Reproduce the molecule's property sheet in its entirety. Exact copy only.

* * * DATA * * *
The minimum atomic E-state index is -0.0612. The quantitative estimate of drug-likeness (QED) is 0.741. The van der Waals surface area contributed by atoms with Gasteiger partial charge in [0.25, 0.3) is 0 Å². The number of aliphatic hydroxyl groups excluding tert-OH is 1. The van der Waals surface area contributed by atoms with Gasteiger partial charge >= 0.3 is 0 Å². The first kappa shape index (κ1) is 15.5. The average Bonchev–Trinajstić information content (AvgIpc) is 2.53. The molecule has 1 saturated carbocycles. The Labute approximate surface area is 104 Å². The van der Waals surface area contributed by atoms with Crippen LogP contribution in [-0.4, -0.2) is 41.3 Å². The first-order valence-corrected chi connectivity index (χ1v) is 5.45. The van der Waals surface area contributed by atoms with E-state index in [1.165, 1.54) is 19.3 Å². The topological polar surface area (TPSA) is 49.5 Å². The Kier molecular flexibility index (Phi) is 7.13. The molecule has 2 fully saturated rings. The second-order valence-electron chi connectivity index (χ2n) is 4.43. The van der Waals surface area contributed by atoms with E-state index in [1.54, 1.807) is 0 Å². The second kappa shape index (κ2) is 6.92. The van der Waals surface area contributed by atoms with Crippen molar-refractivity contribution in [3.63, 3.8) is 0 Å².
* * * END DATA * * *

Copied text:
The minimum atomic E-state index is -0.0612. The quantitative estimate of drug-likeness (QED) is 0.741. The van der Waals surface area contributed by atoms with Gasteiger partial charge in [0.25, 0.3) is 0 Å². The number of aliphatic hydroxyl groups excluding tert-OH is 1. The van der Waals surface area contributed by atoms with Gasteiger partial charge >= 0.3 is 0 Å². The first kappa shape index (κ1) is 15.5. The average Bonchev–Trinajstić information content (AvgIpc) is 2.53. The molecule has 1 saturated carbocycles. The Labute approximate surface area is 104 Å². The van der Waals surface area contributed by atoms with Crippen LogP contribution in [-0.4, -0.2) is 41.3 Å². The first-order valence-corrected chi connectivity index (χ1v) is 5.45. The van der Waals surface area contributed by atoms with E-state index in [1.165, 1.54) is 19.3 Å². The topological polar surface area (TPSA) is 49.5 Å². The Kier molecular flexibility index (Phi) is 7.13. The molecule has 2 fully saturated rings. The second-order valence-electron chi connectivity index (χ2n) is 4.43. The van der Waals surface area contributed by atoms with E-state index in [1.54, 1.807) is 0 Å². The second kappa shape index (κ2) is 6.92. The van der Waals surface area contributed by atoms with Crippen molar-refractivity contribution in [3.63, 3.8) is 0 Å².